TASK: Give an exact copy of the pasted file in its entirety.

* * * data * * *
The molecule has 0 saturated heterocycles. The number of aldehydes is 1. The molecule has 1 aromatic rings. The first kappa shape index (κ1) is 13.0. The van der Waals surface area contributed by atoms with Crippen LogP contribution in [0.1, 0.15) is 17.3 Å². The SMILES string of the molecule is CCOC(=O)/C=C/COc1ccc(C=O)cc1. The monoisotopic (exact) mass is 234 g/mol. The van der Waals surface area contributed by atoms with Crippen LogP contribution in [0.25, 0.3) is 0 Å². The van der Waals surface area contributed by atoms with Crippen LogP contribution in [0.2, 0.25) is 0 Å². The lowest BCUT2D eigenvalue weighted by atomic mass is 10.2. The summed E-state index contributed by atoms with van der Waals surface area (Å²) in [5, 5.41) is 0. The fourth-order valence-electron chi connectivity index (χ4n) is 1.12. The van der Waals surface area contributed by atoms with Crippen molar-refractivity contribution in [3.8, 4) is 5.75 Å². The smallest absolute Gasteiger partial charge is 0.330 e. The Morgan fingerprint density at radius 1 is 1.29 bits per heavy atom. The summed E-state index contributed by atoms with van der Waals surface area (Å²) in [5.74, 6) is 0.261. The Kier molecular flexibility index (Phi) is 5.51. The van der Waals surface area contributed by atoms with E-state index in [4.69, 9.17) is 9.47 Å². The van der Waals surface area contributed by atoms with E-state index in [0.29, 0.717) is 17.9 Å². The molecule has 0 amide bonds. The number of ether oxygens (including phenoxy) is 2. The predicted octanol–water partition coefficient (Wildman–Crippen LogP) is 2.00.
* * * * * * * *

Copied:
The molecule has 0 saturated heterocycles. The number of aldehydes is 1. The molecule has 1 aromatic rings. The first kappa shape index (κ1) is 13.0. The van der Waals surface area contributed by atoms with Crippen LogP contribution in [0.1, 0.15) is 17.3 Å². The SMILES string of the molecule is CCOC(=O)/C=C/COc1ccc(C=O)cc1. The monoisotopic (exact) mass is 234 g/mol. The van der Waals surface area contributed by atoms with Crippen LogP contribution in [0.25, 0.3) is 0 Å². The van der Waals surface area contributed by atoms with Crippen LogP contribution in [0.2, 0.25) is 0 Å². The lowest BCUT2D eigenvalue weighted by atomic mass is 10.2. The summed E-state index contributed by atoms with van der Waals surface area (Å²) in [5, 5.41) is 0. The fourth-order valence-electron chi connectivity index (χ4n) is 1.12. The van der Waals surface area contributed by atoms with Crippen molar-refractivity contribution in [3.8, 4) is 5.75 Å². The smallest absolute Gasteiger partial charge is 0.330 e. The Morgan fingerprint density at radius 1 is 1.29 bits per heavy atom. The summed E-state index contributed by atoms with van der Waals surface area (Å²) in [5.74, 6) is 0.261. The Kier molecular flexibility index (Phi) is 5.51. The van der Waals surface area contributed by atoms with E-state index in [4.69, 9.17) is 9.47 Å². The van der Waals surface area contributed by atoms with E-state index in [0.29, 0.717) is 17.9 Å². The molecule has 0 amide bonds. The number of ether oxygens (including phenoxy) is 2. The predicted octanol–water partition coefficient (Wildman–Crippen LogP) is 2.00.